As the Heat rises so the TV’s volume is pumped up
Sport is normally heard in silence in bars in the States, except when something truly big is happening
Miami Heat’s LeBron James reacts as San Antonio Spurs’ Tim Duncan looks on in the fourth quarter of Game 7 of their NBA Finals in Miami. Photograph: Mike Segar/Reuters
In America they only turn the volume up for special occasions. Around midnight on Thursday was one.
It is difficult to escape from sport in America. As soon as you pass through security in any airport, you see people staring at televisions in a restaurant, one set showing news and the other always showing a baseball game or highlights of last night’s ice-hockey or one of the adrenaline-pumped talk shows. And that sets the tone.
Almost all bars contain a battery of televisions so that customers can watch five different sports at the same time. Most casual restaurants have TV sets, somewhere, which are always tuned into the sports channel.
I once asked a man who declared he had zero interest in sport how he survived in this country. He pointed up at the array of flat screen televisions displaying frantic athletic endeavour of all kind and said: “I have learned how not to see that.”
There is a myth that America is a sports mad nation. It isn’t quite true. Yes, many millions base their social lives around their college football team or their conversations around their baseball team. But millions of others go through their life blithely indifferent to its existence. And that is where the volume comes in.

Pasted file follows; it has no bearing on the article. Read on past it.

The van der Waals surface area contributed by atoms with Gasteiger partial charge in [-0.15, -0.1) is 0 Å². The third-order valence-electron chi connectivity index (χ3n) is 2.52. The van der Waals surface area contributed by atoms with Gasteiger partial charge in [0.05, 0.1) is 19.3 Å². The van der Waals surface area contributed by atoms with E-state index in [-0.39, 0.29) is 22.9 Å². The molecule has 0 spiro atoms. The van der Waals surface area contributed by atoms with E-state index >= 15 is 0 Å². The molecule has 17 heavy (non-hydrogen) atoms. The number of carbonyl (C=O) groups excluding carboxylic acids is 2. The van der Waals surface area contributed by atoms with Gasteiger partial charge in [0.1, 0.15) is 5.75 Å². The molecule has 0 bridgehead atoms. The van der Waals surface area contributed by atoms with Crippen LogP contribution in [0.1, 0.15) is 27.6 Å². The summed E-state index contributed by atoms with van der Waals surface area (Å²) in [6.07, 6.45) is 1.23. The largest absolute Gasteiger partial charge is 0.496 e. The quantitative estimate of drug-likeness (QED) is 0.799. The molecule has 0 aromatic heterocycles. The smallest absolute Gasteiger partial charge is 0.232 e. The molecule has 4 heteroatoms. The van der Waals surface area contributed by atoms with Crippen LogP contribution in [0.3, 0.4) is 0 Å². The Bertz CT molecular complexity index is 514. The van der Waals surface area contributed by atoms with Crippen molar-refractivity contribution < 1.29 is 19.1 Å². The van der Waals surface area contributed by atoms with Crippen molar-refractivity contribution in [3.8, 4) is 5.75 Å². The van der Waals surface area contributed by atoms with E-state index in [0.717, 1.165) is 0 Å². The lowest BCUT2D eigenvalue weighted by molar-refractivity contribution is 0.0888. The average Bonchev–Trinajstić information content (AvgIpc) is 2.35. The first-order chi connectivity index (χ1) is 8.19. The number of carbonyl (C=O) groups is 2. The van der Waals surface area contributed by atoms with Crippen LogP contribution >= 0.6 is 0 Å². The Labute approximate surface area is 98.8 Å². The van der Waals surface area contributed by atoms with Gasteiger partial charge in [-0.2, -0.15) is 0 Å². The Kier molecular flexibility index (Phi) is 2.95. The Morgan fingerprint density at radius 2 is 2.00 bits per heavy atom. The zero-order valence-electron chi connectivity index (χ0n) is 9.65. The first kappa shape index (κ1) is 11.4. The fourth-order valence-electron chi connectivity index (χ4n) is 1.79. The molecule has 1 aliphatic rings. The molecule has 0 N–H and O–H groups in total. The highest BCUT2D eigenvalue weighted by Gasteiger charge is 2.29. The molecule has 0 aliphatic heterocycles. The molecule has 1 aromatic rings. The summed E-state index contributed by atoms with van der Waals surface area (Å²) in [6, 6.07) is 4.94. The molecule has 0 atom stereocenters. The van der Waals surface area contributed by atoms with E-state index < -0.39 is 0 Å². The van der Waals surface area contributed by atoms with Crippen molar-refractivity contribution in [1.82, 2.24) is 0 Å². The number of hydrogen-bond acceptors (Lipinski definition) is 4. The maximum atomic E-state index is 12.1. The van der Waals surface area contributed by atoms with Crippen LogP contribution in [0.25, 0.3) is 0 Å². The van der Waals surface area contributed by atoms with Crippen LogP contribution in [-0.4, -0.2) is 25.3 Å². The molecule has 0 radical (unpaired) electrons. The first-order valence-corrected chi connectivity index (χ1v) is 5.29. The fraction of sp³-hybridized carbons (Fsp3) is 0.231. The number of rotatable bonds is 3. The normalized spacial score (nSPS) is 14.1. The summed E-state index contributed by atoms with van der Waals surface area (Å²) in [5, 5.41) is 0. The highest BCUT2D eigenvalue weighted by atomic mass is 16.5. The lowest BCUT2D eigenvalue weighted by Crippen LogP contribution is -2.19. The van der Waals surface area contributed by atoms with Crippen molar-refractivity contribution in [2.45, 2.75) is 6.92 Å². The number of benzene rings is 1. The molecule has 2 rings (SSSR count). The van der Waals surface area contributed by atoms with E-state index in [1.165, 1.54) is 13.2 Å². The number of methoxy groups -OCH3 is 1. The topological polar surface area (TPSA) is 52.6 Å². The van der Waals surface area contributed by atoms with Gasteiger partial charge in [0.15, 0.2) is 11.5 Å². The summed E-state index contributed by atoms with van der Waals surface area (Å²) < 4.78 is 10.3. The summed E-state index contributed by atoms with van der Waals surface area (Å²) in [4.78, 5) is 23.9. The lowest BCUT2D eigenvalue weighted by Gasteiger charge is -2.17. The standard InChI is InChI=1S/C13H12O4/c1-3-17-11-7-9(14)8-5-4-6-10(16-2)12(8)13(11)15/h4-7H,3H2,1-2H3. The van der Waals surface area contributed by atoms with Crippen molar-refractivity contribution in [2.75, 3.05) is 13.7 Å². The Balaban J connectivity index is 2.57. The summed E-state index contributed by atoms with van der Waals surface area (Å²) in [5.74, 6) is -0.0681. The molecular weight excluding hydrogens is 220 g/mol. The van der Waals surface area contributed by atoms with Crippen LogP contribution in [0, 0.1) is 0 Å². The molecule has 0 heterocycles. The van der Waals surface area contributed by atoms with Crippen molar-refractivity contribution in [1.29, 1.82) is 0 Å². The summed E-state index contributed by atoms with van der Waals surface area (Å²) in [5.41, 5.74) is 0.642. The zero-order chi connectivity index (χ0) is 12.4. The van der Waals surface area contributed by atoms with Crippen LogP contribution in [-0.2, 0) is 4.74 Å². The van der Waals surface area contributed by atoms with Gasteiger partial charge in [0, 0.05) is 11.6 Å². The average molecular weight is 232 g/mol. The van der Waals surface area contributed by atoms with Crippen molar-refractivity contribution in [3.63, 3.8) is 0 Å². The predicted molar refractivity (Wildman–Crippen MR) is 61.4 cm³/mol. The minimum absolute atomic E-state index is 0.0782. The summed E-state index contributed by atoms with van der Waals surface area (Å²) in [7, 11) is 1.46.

It is hard to know when Americans started watching their sport silently but it must go back a couple of decades at least, when televisions became cheaper and sports coverage went cable and bar owners began to cram mini cinema screens into every nook and cranny of their premises so that their most prized customers – solitary and steady male drinkers – could keep an eye on both the ice-hockey game in Saskatchewan on which he had a straight wager and the hoops game in Phoenix on which he was hoping to beat the spread.
But you couldn’t listen to two or five games at once. And so the mute button was switched. And the juke box stayed on. And overnight, the practice of seeing sport without hearing it was born.
It is a peculiar thing. It means that for the most part, sport becomes little more than part of the interior decor, there to be appreciated or not. For decades, the “announcer” held a coveted role in American life, originating in the period when big games and fights were brought into the prairie and mountain towns through radio broadcasts and later producing TV personalities like Howard Cosell, whose bombastic style became loved or loathed by millions when Monday Night Football was first broadcast in 1970.
Later came the folksy John Madden and Brent Musburger. For years, their voices were as much part of the game as the game itself. But the unprecedented rise of ESPN and the globalisation of television rights drowned out many of those voices.